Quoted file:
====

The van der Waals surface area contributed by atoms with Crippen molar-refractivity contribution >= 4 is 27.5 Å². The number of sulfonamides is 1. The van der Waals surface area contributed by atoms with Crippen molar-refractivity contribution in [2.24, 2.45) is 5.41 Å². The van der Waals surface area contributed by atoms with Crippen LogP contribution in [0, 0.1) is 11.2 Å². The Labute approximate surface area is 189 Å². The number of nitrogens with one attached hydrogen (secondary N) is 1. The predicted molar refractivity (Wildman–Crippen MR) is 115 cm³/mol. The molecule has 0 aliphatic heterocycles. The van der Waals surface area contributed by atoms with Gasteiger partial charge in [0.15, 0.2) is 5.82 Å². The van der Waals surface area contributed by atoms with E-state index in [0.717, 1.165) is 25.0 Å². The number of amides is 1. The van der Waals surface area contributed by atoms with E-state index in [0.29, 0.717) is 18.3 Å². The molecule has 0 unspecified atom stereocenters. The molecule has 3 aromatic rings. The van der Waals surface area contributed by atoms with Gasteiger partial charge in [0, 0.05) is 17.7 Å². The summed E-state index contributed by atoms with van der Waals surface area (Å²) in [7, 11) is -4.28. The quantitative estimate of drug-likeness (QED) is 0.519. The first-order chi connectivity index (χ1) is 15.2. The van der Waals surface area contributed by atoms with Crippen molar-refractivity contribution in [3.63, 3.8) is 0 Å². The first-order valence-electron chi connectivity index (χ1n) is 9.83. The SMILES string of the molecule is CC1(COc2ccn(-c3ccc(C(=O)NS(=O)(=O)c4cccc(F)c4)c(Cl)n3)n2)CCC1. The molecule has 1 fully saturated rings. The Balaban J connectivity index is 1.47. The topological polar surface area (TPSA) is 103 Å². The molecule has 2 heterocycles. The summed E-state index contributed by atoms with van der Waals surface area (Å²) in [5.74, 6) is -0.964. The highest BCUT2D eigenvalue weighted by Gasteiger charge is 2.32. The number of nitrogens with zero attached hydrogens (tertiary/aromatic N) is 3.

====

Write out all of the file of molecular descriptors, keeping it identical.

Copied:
The van der Waals surface area contributed by atoms with Crippen molar-refractivity contribution >= 4 is 27.5 Å². The number of sulfonamides is 1. The van der Waals surface area contributed by atoms with Crippen molar-refractivity contribution in [2.24, 2.45) is 5.41 Å². The van der Waals surface area contributed by atoms with Crippen LogP contribution in [0, 0.1) is 11.2 Å². The Labute approximate surface area is 189 Å². The number of nitrogens with one attached hydrogen (secondary N) is 1. The predicted molar refractivity (Wildman–Crippen MR) is 115 cm³/mol. The molecule has 0 aliphatic heterocycles. The van der Waals surface area contributed by atoms with Gasteiger partial charge in [0.15, 0.2) is 5.82 Å². The van der Waals surface area contributed by atoms with E-state index in [0.717, 1.165) is 25.0 Å². The number of amides is 1. The van der Waals surface area contributed by atoms with E-state index in [0.29, 0.717) is 18.3 Å². The molecule has 0 unspecified atom stereocenters. The molecule has 3 aromatic rings. The van der Waals surface area contributed by atoms with Gasteiger partial charge in [0, 0.05) is 17.7 Å². The summed E-state index contributed by atoms with van der Waals surface area (Å²) in [7, 11) is -4.28. The quantitative estimate of drug-likeness (QED) is 0.519. The first-order chi connectivity index (χ1) is 15.2. The van der Waals surface area contributed by atoms with Crippen molar-refractivity contribution in [3.63, 3.8) is 0 Å². The first-order valence-electron chi connectivity index (χ1n) is 9.83. The SMILES string of the molecule is CC1(COc2ccn(-c3ccc(C(=O)NS(=O)(=O)c4cccc(F)c4)c(Cl)n3)n2)CCC1. The molecule has 1 fully saturated rings. The Balaban J connectivity index is 1.47. The topological polar surface area (TPSA) is 103 Å². The molecule has 2 heterocycles. The summed E-state index contributed by atoms with van der Waals surface area (Å²) in [5.74, 6) is -0.964. The highest BCUT2D eigenvalue weighted by Gasteiger charge is 2.32. The number of nitrogens with zero attached hydrogens (tertiary/aromatic N) is 3.